int a = 5;
    int b = ++a;

What do you think the value of a is? How about b? As it turns out, the value of both a and b is 6. The reason for this is because the pre-increment operator ++a increments the value of a before assigning it to b. However, if I had the following instead:

    int a = 5;
    int b = a++;

What do you think the values of a and b are now? The value of a is still 6, but the value of b is 5. That's because with a post-increment operator, the operator waits until the overall expression is complete before incrementing the variable.

Another way of looking at how this works is to see the regular math operator equivalents of the above two examples:

    // Pre-increment equivalent
    int a = 5;
    a = a + 1;
    int b = a;
    // Post-increment equivalent
    int a = 5;
    int b = a;
    a = a + 1;
Note icon.png You might be wondering if the compound and increment operators behave identically to their arithmetic operator equivalents, then why even have them? There are two reasons for this. First, it's more convenient to use the shorthand operators when they are available (and never underestimate the value of convenience in programming). Second, when the code gets compiled, there are special instructions that can perform the compound and increment operations more efficiently than their regular math operation counterparts.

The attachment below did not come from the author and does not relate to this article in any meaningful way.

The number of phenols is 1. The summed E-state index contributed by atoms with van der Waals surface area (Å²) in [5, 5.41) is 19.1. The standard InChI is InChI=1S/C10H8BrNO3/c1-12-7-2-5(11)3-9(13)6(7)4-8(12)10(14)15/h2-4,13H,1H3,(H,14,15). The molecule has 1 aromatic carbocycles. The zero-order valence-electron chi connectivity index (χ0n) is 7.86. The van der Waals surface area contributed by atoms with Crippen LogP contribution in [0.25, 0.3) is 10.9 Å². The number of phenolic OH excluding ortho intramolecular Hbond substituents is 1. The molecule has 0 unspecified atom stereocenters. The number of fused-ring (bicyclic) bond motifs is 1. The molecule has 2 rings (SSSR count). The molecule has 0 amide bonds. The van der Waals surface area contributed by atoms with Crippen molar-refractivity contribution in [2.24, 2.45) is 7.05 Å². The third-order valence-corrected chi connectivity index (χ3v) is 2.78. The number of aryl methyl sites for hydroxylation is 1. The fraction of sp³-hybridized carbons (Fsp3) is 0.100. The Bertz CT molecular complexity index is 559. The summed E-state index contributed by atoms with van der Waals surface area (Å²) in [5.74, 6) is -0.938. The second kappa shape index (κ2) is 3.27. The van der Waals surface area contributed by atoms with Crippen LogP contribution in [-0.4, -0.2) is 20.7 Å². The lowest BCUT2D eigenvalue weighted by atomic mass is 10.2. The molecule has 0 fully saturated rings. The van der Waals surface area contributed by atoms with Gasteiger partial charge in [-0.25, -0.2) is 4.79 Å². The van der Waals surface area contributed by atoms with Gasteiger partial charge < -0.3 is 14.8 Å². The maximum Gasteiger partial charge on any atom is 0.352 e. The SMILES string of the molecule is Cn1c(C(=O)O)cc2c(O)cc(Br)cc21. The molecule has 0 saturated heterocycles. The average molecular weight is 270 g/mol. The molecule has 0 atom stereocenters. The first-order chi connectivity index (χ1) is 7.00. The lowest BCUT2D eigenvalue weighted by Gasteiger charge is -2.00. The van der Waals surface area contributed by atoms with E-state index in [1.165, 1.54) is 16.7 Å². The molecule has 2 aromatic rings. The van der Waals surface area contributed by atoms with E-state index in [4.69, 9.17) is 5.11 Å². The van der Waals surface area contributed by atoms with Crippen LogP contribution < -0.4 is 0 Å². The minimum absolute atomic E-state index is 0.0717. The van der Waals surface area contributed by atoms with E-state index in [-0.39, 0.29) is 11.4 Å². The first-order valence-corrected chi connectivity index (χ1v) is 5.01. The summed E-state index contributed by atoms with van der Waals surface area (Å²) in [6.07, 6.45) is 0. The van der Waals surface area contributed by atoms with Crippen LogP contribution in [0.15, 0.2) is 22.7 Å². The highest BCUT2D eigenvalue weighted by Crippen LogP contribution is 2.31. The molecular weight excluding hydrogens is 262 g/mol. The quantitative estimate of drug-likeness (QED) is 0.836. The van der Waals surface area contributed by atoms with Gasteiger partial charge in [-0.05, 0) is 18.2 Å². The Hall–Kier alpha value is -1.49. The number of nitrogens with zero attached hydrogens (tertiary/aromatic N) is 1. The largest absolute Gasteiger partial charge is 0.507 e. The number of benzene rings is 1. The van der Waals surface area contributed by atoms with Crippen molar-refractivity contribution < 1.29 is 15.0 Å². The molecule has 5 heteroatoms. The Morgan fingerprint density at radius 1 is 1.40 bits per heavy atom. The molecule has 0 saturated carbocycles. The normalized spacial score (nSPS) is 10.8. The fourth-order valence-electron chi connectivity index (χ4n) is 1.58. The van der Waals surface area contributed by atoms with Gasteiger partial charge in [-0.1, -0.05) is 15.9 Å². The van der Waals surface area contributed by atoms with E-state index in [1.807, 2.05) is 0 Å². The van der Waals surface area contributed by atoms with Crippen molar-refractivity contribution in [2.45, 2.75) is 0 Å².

String Concatenation

When you are dealing with strings, you can add two string values together using the addition operator (+). This process is called "concatenation". When you do this, the string value on the right is added onto the end of the string value on the left, and the result is a single string value:

    tString a = "abc";
    tString b = "def";
    tString c = a + b; // "abc" + "def" = "abcdef"

(This works with the addition compound operator as well.)

Note icon.png

When dealing with strings and other values, you can concatenate any built-in type with a string as well. When you do this, the type is automatically converted into a string. For example, see the following:

    int x = 123;
    tString s = "abc" + x;
    // s becomes "abc" + 123, or "abc123"

Boolean Operators

Where the math operators return a numeric value, the boolean operators returns a bool type value. These operators are split into categories as well: the comparison operators and the logic operators: